Tuesday, 15 March 2016
Lessons from my father: Just try
>It’s been almost 11 years.
11 years of absence. Of silence. 11 years since my dad suddenly and unexpectedly passed away. His not-there-ness still lives with me every day. Sometimes it’s the sharp, sudden pain of the joy he’s not here to behold, or it’s the warm embrace of a memory triggered by the look on a face. Other times it’s the gray scratchy blanket next to me, prickling, annoying, ever-present.
Then, in moments of pure grace, his voice rings out clear. And I learn from him, even now.
During his funeral, a family friend read letters that all of us children had written to him as last messages before the grave. In mine, I wrote that I longed to be known as a girl with her father’s eyes, in a metaphorical sense. I wrote thanks to him for honoring me: Within a year of his death, he’d said that he was always learning from his adult children. I remember him saying it in a tone of awe and wonder, with joy at discovering the beauty in the next stage of our relationship. And I thought, I have something to teach you?
(Actually, at the time I was still in college and was just beginning to learn how much I didn’t know. So when he said it then, I thought, of course you’re learning from me, because I’m so world-wise now. Eleven years later, I’m even more honored that he was humble enough to be my student, parsing out the truth and light from the naive and arrogant.)
But there are times, such as when I read something he wrote, or look back at the poems I penned in my fresh, world-swallowing grief, when I see that it is he who still teaches me. And I’m grateful. Even though he is gone, I’m starting to believe I will always have something new to learn from him. I learn from the way he lived his life, from things he said, from the mistakes he made and the ways he changed.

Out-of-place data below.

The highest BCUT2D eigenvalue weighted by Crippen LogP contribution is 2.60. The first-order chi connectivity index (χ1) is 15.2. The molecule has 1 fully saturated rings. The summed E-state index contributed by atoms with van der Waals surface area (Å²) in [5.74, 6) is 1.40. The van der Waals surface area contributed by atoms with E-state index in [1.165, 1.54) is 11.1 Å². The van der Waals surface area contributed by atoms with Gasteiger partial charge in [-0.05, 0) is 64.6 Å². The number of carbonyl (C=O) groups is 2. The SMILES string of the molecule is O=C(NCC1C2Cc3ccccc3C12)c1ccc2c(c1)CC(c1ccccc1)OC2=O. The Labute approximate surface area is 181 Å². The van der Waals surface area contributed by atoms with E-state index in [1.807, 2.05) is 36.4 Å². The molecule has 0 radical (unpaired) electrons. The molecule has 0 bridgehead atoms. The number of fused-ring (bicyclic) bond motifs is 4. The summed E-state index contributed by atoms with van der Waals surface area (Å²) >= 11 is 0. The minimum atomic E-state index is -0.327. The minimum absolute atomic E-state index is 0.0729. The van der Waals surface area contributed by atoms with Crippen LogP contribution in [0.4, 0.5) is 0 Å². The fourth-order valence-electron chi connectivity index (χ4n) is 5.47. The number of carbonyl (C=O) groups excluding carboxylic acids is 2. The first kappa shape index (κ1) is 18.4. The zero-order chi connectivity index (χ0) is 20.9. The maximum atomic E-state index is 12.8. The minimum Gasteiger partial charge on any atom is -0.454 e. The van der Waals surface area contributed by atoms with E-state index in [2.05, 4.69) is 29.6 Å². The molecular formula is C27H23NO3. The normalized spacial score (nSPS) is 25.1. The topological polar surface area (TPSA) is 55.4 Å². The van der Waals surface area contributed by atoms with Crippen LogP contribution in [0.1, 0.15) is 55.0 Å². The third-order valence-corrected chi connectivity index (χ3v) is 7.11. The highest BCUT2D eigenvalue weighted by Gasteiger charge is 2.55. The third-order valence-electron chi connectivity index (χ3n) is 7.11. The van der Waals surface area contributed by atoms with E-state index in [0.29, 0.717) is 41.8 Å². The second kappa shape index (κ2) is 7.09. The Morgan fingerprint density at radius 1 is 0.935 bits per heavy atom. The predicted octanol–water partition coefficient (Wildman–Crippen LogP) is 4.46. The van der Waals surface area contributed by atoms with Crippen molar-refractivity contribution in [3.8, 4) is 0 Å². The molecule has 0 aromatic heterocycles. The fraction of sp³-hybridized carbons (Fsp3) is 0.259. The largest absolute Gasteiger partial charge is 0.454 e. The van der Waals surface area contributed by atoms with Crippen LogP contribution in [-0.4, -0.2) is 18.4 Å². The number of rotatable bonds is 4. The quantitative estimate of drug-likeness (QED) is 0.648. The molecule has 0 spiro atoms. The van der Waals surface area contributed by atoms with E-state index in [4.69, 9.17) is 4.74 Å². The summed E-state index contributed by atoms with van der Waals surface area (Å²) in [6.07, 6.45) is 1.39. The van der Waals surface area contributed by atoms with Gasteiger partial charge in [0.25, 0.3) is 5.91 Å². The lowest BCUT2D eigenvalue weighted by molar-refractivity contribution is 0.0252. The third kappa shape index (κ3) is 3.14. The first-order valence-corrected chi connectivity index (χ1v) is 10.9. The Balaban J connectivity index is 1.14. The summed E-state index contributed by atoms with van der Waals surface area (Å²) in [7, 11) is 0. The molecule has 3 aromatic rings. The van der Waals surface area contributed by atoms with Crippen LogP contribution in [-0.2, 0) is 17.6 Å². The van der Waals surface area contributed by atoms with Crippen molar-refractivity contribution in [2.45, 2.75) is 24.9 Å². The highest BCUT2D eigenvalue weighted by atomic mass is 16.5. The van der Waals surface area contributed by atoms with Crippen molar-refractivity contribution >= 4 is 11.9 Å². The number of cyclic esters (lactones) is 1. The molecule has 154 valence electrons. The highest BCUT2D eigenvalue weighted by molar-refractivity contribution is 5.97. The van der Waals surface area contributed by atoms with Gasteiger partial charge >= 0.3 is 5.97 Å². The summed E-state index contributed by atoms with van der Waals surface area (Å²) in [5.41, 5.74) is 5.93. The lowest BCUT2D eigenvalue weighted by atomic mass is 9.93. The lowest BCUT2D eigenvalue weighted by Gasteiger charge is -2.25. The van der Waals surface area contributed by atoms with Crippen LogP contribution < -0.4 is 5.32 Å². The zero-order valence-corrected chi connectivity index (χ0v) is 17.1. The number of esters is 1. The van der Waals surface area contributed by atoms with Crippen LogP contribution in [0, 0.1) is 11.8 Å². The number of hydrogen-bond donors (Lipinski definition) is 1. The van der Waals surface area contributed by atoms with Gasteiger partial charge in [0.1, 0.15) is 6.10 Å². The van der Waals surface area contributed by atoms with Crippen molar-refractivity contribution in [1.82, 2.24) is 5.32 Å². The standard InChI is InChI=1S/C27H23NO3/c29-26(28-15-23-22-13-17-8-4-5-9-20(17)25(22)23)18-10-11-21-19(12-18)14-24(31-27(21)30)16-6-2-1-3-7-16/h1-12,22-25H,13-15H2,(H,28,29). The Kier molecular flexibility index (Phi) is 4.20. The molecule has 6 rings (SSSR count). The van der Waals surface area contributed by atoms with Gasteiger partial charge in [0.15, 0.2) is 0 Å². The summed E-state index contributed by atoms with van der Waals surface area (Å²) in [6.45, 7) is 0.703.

This is the first post in a periodic series I’m calling Lessons from my father. In it, I hope to explore what he is still teaching me today, nearly 11 years gone.
Today’s lesson: Just try.
In the first days after he died, when the earth stood still for hours on end, I think it was my mom who told me that he had mentioned to her a few times that he thought he could write a novel. My father. The medical doctor, busy with career and a full family life and golf and basketball. I’m sure much of his art was in the exam room, in his way with a patient, his kind eyes and reassuring calmness. But I wasn’t allowed in there, so I only got glimpses of that side of him. He was also a beautiful singer, but I still never thought of him as a creative type. I was dumbstruck. A writer? A novel, which still seems impossible to me? My dad?
This was a source of deep regret for me for some time afterward. I was angry that I couldn’t know him as an artist, a creator. I was a girl who bought golf clubs to be able to play a sport I really hated — all just to be with him for a while, to feel the warmth and love and affirmation I craved when he said “wow, look at that shot, Kimmy!” (Yes, he still called me that, into my twenties.) I could have used another way to know him, to show him who I was becoming, to compare notes and share ideas. There are lessons there that death did steal from me.
But here’s what I can still learn from his art, never born: Just try. If I have an idea, go for it. If my heart yearns for something bigger, how can I get there? If I have a passion that’s hanging in the background, how will I foster it? Because if my life also ends unexpectedly soon, I want my flame to burn bright until the end with all the love, richness and beauty this life can afford. I want to live it, right now, without fear.
Actually, there’s a lot of fear. But in the couple years leading up to our adoption, God was unsettling my heart. I grew less and less satisfied with playing it safe, with following the script I had envisioned for a small, insulated life. Then, traveling to a developing country and seeing Africa in all her beauty and heartache helped to kick me into motion, finally. I gave myself permission to think, truly — what am I waiting for? And I’m not. I won’t. Not anymore.
How about you? What’s your passion, the thing that makes you come alive, your art not yet born? What’s stopping you from just trying?